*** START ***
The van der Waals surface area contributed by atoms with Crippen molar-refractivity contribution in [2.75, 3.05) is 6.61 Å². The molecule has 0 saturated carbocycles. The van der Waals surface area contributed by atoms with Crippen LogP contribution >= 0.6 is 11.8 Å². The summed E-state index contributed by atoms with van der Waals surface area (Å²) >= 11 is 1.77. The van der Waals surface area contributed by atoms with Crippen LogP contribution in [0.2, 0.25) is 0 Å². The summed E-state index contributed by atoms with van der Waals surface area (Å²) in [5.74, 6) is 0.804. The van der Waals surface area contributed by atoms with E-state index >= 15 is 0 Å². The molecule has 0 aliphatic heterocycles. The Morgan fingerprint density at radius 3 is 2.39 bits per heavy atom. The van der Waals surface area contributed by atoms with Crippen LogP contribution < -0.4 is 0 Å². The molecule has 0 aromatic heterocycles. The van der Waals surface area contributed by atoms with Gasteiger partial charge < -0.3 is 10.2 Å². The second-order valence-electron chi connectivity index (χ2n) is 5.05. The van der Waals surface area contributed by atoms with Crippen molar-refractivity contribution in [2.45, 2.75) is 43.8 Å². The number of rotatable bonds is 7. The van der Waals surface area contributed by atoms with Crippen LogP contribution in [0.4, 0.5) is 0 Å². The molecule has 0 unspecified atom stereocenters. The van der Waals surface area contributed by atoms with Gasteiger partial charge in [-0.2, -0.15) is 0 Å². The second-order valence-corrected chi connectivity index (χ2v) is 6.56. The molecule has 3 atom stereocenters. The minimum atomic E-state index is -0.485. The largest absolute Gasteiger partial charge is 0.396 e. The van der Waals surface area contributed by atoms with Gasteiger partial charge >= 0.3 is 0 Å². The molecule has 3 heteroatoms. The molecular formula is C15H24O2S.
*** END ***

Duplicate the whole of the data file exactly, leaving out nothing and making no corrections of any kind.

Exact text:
The van der Waals surface area contributed by atoms with Crippen molar-refractivity contribution in [2.75, 3.05) is 6.61 Å². The molecule has 0 saturated carbocycles. The van der Waals surface area contributed by atoms with Crippen LogP contribution >= 0.6 is 11.8 Å². The summed E-state index contributed by atoms with van der Waals surface area (Å²) >= 11 is 1.77. The van der Waals surface area contributed by atoms with Crippen LogP contribution in [0.2, 0.25) is 0 Å². The summed E-state index contributed by atoms with van der Waals surface area (Å²) in [5.74, 6) is 0.804. The van der Waals surface area contributed by atoms with E-state index >= 15 is 0 Å². The molecule has 0 aliphatic heterocycles. The Morgan fingerprint density at radius 3 is 2.39 bits per heavy atom. The van der Waals surface area contributed by atoms with Crippen LogP contribution < -0.4 is 0 Å². The molecule has 0 aromatic heterocycles. The van der Waals surface area contributed by atoms with Gasteiger partial charge < -0.3 is 10.2 Å². The second-order valence-electron chi connectivity index (χ2n) is 5.05. The van der Waals surface area contributed by atoms with Crippen molar-refractivity contribution in [2.45, 2.75) is 43.8 Å². The number of rotatable bonds is 7. The van der Waals surface area contributed by atoms with Crippen LogP contribution in [0.4, 0.5) is 0 Å². The molecule has 0 unspecified atom stereocenters. The van der Waals surface area contributed by atoms with Gasteiger partial charge in [-0.2, -0.15) is 0 Å². The second-order valence-corrected chi connectivity index (χ2v) is 6.56. The molecule has 3 atom stereocenters. The minimum atomic E-state index is -0.485. The largest absolute Gasteiger partial charge is 0.396 e. The van der Waals surface area contributed by atoms with Gasteiger partial charge >= 0.3 is 0 Å². The molecule has 3 heteroatoms. The molecular formula is C15H24O2S.